How to describe your Excel User Defined Function

In the previous entry (http://wp.me/pW1Iy-f9) we talked about “Excel User Defined Functions” and we created a very simple example of such custom function called Half. This function receives a single numeric argument and calculates its half value.

It this entry I will be explaining how to add descriptions to the function and its arguments so it will look and feel like any other pre-built function. There are some limitations and I will describe that as well.

The first thing to do is to open a VBA window. To do that, select the “Developer” tab and click on the left-most button labeled “Visual Basic”.

In the editor just type the following text:

Sub Half_Descriptor()
    Dim argDescription(1) As String
    argDescription(0) = "A numeric argument"
   
    Application.MacroOptions Macro:="Half", _
        Description:="Recieved a single argument and returns its half value", _
        Category:="My Category", _
        StatusBar:="Returns the half value of a numeric argument", _
        ArgumentDescriptions:=argDescription
End Sub

The Visual Basic editor will take care if understanding that this is a new Sub and will treat it correctly. The new Sub is very simple and is making one call to the Excel API to a method called Application.MacroOptions. This Method accepts the name of the UDF, the description, optionally help and an array of argument descriptions. It also can accept a name of a Category or a number representing one of the out of the box Categories for easier hierarchy to find your new Function.

More information can be found here:

http://msdn.microsoft.com/en-us/library/ff838997(v=office.14).aspx

Next step is to run the function from the VBA developer environment. To do that, make sure that your mouse pointer is pointing to the code of the Help_Descriptor sub, and click F5. It will run the Sub and you are done.

Now the new function will appear in the expression Function wizard, i.e. when you flick on the following button:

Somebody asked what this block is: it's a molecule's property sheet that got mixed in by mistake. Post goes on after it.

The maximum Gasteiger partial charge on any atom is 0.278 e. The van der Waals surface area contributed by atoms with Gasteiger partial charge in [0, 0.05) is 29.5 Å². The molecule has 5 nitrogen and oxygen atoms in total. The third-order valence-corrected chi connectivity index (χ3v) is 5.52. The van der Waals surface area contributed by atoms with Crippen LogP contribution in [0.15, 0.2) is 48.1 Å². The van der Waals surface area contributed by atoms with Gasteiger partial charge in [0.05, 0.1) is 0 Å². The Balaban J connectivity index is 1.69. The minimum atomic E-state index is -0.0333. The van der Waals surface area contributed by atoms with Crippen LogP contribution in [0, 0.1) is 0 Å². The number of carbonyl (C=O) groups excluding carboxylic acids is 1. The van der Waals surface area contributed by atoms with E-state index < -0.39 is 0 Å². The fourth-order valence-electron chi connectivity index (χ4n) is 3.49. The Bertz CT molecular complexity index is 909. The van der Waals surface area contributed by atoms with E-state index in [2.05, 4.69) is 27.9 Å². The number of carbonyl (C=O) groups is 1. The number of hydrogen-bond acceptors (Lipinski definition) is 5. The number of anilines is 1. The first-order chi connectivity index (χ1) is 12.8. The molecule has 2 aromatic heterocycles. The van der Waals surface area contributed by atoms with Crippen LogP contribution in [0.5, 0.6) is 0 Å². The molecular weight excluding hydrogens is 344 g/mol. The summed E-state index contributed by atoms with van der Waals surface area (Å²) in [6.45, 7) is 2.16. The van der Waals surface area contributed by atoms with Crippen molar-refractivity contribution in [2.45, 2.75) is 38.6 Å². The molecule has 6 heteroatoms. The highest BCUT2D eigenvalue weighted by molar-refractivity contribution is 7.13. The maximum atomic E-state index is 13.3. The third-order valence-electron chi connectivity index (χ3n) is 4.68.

2013-09 Excel Describe User Defined Functions.2

Now the Half function is there:

2013-09 Excel Describe User Defined Functions.3

And also there is a wizard for each argument that looks like this:

2013-09 Excel Describe User Defined Functions.4

All of that is great. But here comes the bad news. There are still limitations. The one thing that bugs me most is that I could not find a way to add the description also to the tooltip of the formula typing box. Same as there is one for out of the box formulas such as Average:

2013-09 Excel Describe User Defined Functions.5

This is something that will be a great addition for a future Microsoft Excel release…

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Author: dave

Consider myself kid in soul and naive by choice. I am interested in people, technology and business and thrive when they all work together. My favorite quote and motto is that “You can fool some people some times but you cant fool all the people all the time” ― Bob Marley

2 thoughts on “How to describe your Excel User Defined Function”

  1. Thanks Dave,
    This works brilliantly for my purposes.

    My custom function VBA code is included in the workbook and this MacroOptions code must run whenever the workbook is opened. Never have to run manually anyway.

    Note for Andy – you can include multiple argument descriptions because ArgumentDescriptions is an array variable. One example below:

    Sub temperatureWph_Descriptor()
    Dim argDescription(1) As String
    argDescription(0) = “pressure (bar a)”
    argDescription(1) = “enthalpy (kj/kg)”

    Application.MacroOptions Macro:=”temperatureWph”, _
    Description:=”Returns temperature of superheated steam given pressure and enthalpy”, _
    Category:=”Steam Properties”, _
    StatusBar:=”Returns temperature of superheated steam given pressure and enthalpy”, _
    ArgumentDescriptions:=argDescription
    End Sub

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